nextCommand();
    };

    return runTutorial;

}()); 

$('#tutorialbutton').click(function() {
    runTutorial([
        ['playsound', 'media/welcome', 1000],
        ['highlight', '[name=firstname]'],
        ['playsound', 'media/welcome2', 1500],
        ['waitForClick'],
        ['loadpage', page2],
        ['playsound', 'media/page2', 100]
    ]);
});

The runTutorial function takes a simple array containing the commands in the order they should be run, along with their parameters. No need to bother the person writing the script with callbacks, runTutorial handles that for them. This has some big advantages over a system that requires the writer to manage callbacks. You don't need an unique name for each line in the script as you do with explicit callbacks, nor endless nesting of anonymous functions. You don't need to rewire anything to change the order that the commands are played in, you just physically rearrange them in the array.

jsfiddle you can play with

Each of your commands will need to wait for its action to be done before it calls its callback (aka this). I simulate this in the fiddle using setTimeout. For instance, if you are using jQuery's .animate for highlight, it provides a complete handler that fires when the animation is done, just stick this (with out the invocation parentheses ()) there. If you are using jQuery UI, it has a built-in 'highlight' effect, so you could implement it like this:

highlight: function (selector) {
    //animation that highlights an element.
    $(selector).effect('highlight', 'slow', this);
},

Most other libraries that provide animations should provide a similar callback option you can use.

Controlling the callback for the sounds may be harder depending on how you are playing them. If the method you are using doesn't provide a callback or a way of polling it to see if it is done yet you might just have to add another parameter to playsound that takes the length of the sound in ms and then waits that long before proceeding:

playsound: function (soundPath, soundLength) {
    //playing a sound (duh)
    setTimeout(this, soundLength);
},
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+1 - Definitely superior to my solution, nice work :-D –  AmericanUmlaut Feb 27 '13 at 12:12
    
In my last edit I changed the way it works a little. Instead of sending callback as a argument to each command, it is sent as this so when each command is done you should call this() instead of callback(). I did this to make it a little less fragile, now if the person making a tutorial forgets a parameter the callback won't be substituted for the missing parameter. –  Useless Code Feb 27 '13 at 22:24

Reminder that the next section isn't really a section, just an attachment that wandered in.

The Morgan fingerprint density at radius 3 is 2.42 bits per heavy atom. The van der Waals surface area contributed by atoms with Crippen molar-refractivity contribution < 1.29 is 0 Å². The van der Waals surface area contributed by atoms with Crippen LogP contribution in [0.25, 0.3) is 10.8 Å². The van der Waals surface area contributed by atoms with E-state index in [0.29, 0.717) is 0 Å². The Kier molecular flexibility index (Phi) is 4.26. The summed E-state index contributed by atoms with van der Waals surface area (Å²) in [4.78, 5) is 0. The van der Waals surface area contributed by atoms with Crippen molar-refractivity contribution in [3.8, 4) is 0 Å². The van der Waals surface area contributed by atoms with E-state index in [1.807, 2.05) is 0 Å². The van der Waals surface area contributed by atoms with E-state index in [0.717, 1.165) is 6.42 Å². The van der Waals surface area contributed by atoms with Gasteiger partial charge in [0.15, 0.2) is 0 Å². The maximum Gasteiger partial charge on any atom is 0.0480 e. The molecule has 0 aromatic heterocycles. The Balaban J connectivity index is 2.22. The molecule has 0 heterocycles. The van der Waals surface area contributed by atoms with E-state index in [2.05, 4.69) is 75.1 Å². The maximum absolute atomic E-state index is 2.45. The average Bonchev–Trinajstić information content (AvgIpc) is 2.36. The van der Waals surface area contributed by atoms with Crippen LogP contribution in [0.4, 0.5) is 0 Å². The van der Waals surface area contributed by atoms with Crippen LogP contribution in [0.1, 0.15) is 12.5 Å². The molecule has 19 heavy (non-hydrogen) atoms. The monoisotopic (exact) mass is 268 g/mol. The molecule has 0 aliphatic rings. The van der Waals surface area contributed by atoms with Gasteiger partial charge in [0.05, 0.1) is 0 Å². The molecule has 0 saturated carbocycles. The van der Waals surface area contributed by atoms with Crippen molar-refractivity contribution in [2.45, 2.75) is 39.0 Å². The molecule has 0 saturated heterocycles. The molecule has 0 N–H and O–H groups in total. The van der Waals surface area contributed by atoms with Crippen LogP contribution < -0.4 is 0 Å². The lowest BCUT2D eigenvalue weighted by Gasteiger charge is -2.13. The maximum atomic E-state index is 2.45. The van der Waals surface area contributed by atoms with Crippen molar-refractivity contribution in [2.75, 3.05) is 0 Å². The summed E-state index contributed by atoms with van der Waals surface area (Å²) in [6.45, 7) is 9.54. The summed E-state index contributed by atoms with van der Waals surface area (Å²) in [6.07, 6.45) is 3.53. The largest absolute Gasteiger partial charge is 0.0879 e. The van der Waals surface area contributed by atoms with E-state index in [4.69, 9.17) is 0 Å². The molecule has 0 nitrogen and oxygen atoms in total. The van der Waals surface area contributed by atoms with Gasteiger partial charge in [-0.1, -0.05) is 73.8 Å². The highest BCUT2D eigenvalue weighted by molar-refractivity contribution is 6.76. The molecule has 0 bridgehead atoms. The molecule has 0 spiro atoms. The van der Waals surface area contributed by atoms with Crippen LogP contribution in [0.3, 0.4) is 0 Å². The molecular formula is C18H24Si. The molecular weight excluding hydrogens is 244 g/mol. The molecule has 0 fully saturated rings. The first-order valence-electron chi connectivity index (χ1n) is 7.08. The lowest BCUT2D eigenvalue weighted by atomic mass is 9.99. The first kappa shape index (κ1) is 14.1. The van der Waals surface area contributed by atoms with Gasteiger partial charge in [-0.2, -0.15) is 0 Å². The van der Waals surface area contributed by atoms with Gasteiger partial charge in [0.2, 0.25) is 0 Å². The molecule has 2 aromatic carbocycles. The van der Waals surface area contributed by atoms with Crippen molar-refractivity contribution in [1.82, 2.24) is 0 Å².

Callbacks are your best bet, I think. They don't have to be messy (though it's certainly possible to make them completely incomprehensible). You could create each function to accept a callback, then use a structure like this to call them in sequence in a readable way:

var loadingSequence = {
    start : function() { wrap(this.playsound); },
    playsound : function() { playsound('media/welcome', this.highlight); },
    highlight : function() { highlight('[name=firstname]', this.playsound2); },
    playsound2 : function() { playsound('media/welcome2', this.loadpage); },
    loadpage : function()  { loadpage(page2); }
};

loadingSequence.start();
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What is wrap? –  Bergi Feb 26 '13 at 23:21
    
@Bergi Heck if I know, its definition is implied in the OP, so I assume he knows what it does. I'm assuming that the same functions are already defined that the OP assumes were defined, but that each has been given an added callback parameter. –  AmericanUmlaut Feb 26 '13 at 23:22
1  
that doesn't matter; the properties all refer to each other by name. the order is only for a human reader's benefit. –  Eevee Feb 26 '13 at 23:26
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@KristofferNolgren Yes, you could make it so that the final callback binds an event rather than actually running a function. Use $(document).click() instead of $('*'), though - your version binds an event handler to every element in the DOM, and you only need one handler for the whole document. –  AmericanUmlaut Feb 26 '13 at 23:28
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also fwiw i am on the deferred/promise bandwagon. a stack of .then() chaining is much easier to follow than a set of functions potentially referring to each other in any order. –  Eevee Feb 26 '13 at 23:32